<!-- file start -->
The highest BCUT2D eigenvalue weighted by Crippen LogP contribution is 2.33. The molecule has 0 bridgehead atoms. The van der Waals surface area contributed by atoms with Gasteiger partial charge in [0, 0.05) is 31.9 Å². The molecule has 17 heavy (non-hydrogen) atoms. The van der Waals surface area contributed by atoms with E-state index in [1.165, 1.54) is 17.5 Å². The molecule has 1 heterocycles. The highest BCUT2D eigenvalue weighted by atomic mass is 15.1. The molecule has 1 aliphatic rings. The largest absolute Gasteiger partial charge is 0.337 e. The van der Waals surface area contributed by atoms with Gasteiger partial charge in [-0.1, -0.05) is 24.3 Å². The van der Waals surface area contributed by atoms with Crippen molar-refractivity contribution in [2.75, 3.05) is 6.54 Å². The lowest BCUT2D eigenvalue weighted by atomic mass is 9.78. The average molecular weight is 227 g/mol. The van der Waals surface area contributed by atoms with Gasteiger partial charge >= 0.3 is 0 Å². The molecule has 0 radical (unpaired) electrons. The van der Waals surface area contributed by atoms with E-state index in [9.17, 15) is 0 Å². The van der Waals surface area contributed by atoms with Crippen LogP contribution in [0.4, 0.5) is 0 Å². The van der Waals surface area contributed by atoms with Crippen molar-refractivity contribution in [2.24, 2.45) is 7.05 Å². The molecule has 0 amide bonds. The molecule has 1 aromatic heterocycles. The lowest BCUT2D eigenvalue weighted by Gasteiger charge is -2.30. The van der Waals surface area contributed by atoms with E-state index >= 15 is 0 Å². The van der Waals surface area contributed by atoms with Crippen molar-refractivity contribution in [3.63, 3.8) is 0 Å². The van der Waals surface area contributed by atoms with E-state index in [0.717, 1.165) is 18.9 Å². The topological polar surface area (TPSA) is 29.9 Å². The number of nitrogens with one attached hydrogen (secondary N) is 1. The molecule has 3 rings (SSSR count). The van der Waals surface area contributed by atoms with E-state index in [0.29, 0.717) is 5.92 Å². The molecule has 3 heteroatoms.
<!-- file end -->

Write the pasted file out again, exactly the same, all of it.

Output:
The highest BCUT2D eigenvalue weighted by Crippen LogP contribution is 2.33. The molecule has 0 bridgehead atoms. The van der Waals surface area contributed by atoms with Gasteiger partial charge in [0, 0.05) is 31.9 Å². The molecule has 17 heavy (non-hydrogen) atoms. The van der Waals surface area contributed by atoms with E-state index in [1.165, 1.54) is 17.5 Å². The molecule has 1 heterocycles. The highest BCUT2D eigenvalue weighted by atomic mass is 15.1. The molecule has 1 aliphatic rings. The largest absolute Gasteiger partial charge is 0.337 e. The van der Waals surface area contributed by atoms with Gasteiger partial charge in [-0.1, -0.05) is 24.3 Å². The van der Waals surface area contributed by atoms with Crippen molar-refractivity contribution in [2.75, 3.05) is 6.54 Å². The lowest BCUT2D eigenvalue weighted by atomic mass is 9.78. The average molecular weight is 227 g/mol. The van der Waals surface area contributed by atoms with Gasteiger partial charge >= 0.3 is 0 Å². The molecule has 0 radical (unpaired) electrons. The van der Waals surface area contributed by atoms with E-state index in [9.17, 15) is 0 Å². The van der Waals surface area contributed by atoms with Crippen LogP contribution in [0.4, 0.5) is 0 Å². The van der Waals surface area contributed by atoms with Crippen molar-refractivity contribution in [2.24, 2.45) is 7.05 Å². The molecule has 0 amide bonds. The molecule has 1 aromatic heterocycles. The lowest BCUT2D eigenvalue weighted by Gasteiger charge is -2.30. The van der Waals surface area contributed by atoms with E-state index >= 15 is 0 Å². The van der Waals surface area contributed by atoms with Crippen molar-refractivity contribution in [3.63, 3.8) is 0 Å². The van der Waals surface area contributed by atoms with E-state index in [0.717, 1.165) is 18.9 Å². The topological polar surface area (TPSA) is 29.9 Å². The number of nitrogens with one attached hydrogen (secondary N) is 1. The molecule has 3 rings (SSSR count). The van der Waals surface area contributed by atoms with E-state index in [0.29, 0.717) is 5.92 Å². The molecule has 3 heteroatoms.